How to Prevent Your Well Pipes From Freezing
With cold weather starting to settle in, you’ve probably finished getting your home ready for winter – adding extra weather strip and caulking gaps around windows, cleaning the fireplace, and storing or covering your outdoor furniture. But what about your well? Do you need to prepare your well for the winter to prevent freezing and avoid burst pipes or an interruption in water flow? We’ll walk you through how you can best protect your well this winter!
What Does it Mean to Winterize a Well?
To winterize a well, it generally means that you are preparing for your home to be vacant during the cold weather months and need to shut it down to prevent any damage from occurring due to cold weather (like if a pipe freezes and bursts). If you have a vacation home, hunting lodge, or other structure that relies on a well that you won’t be using, you will want to winterize it. This is a simple task that can save you a lot of trouble when you re-open your home in the spring, and only requires a few steps:
- Turn the water supply off to the house and make sure the switch that powers the well pump is off.
- Drain all the water out of the water lines – just turn on the taps and flush the toilet until water no longer runs.
- Unplug or disconnect any wiring that powers your pump to prevent someone from trying to use it once your home is shut down for the winter.
Preparing Your Raleigh Well for Winter Weather
The good news is that winters aren’t so cold you need to worry about well water or underground pipes freezing. Whether or not well water freezes depends on two things – how deep your well is and the frost line (the lowest depth below the surface where the ground freezes). In Raleigh, the frost line is only about six inches deep and wells are significantly lower than that! The water in your well, as well as the water in the underground pipes should be far below where the air temperatures dip below 32 degrees.
Protecting a Jet Pump
If you have a shallow well and use a jet pump to pull water into your home, it’s going to be mounted above the well, in your home or in a “well house.” Your pump should be above 40 degrees, so if it’s located in a place where the temperature can dip below that, you’ll want to make sure it’s inside some type of enclosure to insulate it.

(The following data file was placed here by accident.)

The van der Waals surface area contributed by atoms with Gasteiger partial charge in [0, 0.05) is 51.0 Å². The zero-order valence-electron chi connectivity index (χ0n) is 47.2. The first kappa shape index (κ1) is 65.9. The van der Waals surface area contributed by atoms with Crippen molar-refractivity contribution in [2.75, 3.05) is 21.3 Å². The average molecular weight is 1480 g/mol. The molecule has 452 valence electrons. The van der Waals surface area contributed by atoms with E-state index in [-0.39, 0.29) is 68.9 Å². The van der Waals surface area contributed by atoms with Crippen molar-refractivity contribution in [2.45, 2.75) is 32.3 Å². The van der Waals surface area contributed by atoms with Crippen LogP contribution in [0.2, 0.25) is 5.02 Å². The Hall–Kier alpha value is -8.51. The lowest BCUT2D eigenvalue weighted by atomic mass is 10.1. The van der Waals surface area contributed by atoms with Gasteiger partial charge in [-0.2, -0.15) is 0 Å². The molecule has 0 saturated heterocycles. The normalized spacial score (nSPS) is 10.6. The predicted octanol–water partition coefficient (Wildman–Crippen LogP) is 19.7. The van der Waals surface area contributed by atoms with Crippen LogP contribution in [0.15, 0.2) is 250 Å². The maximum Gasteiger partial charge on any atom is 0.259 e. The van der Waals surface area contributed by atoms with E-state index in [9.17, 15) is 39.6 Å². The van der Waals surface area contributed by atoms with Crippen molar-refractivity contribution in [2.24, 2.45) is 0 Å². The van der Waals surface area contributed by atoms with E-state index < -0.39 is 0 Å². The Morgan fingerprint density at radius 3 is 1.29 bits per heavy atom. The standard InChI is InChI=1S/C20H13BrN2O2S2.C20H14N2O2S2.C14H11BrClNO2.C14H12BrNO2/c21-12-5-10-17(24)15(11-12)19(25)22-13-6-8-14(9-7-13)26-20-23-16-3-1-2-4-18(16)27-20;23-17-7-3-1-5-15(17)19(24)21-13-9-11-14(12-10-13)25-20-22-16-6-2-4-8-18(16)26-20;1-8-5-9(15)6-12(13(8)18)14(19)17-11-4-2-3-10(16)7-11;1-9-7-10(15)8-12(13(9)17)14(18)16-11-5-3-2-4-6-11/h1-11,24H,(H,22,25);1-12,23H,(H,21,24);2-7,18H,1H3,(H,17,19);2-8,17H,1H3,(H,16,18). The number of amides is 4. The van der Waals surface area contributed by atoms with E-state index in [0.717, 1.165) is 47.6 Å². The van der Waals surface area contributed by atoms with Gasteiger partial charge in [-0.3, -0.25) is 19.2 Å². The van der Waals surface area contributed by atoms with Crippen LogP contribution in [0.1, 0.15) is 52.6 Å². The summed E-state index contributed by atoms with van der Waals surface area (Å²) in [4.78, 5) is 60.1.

Protecting Your Water Lines
Water freezing in your pipes is the main concern during winter, as the ice expands and can cause the pipe to burst. This can lead to an expensive repair to both your pipes and to anything that got damaged in the flood!
While underground pipes are too deep to freeze, generally, any water pipes that are above ground should be insulated, such as areas where the pipes come up from the ground and into your home. Protect them with foam sleeves that can be purchased from the hardware store, or you can wrap them in bubble wrap and duct tape or slice open a pool noodle to fit around the pipes.
If the temperature dips below 20 degrees (which happens on average of eight times a year in Raleigh), consider keeping your faucets open and running overnight – just a slow trickle is enough to keep water moving and prevent it from freezing. If you do have a pipe freeze, you’ll want to quickly thaw out a frozen well water pipe.
Call Our Well Pump Specialist
If you have a pipe freeze and burst or experience other problems with your well this winter, call our team of well pump specialists! We offer 24/7 emergency well repairs as well as well pump maintenance to make sure it’s in good working order. Call us at 919-291-4063 for service or fill out the form below with any questions or to schedule a consultation.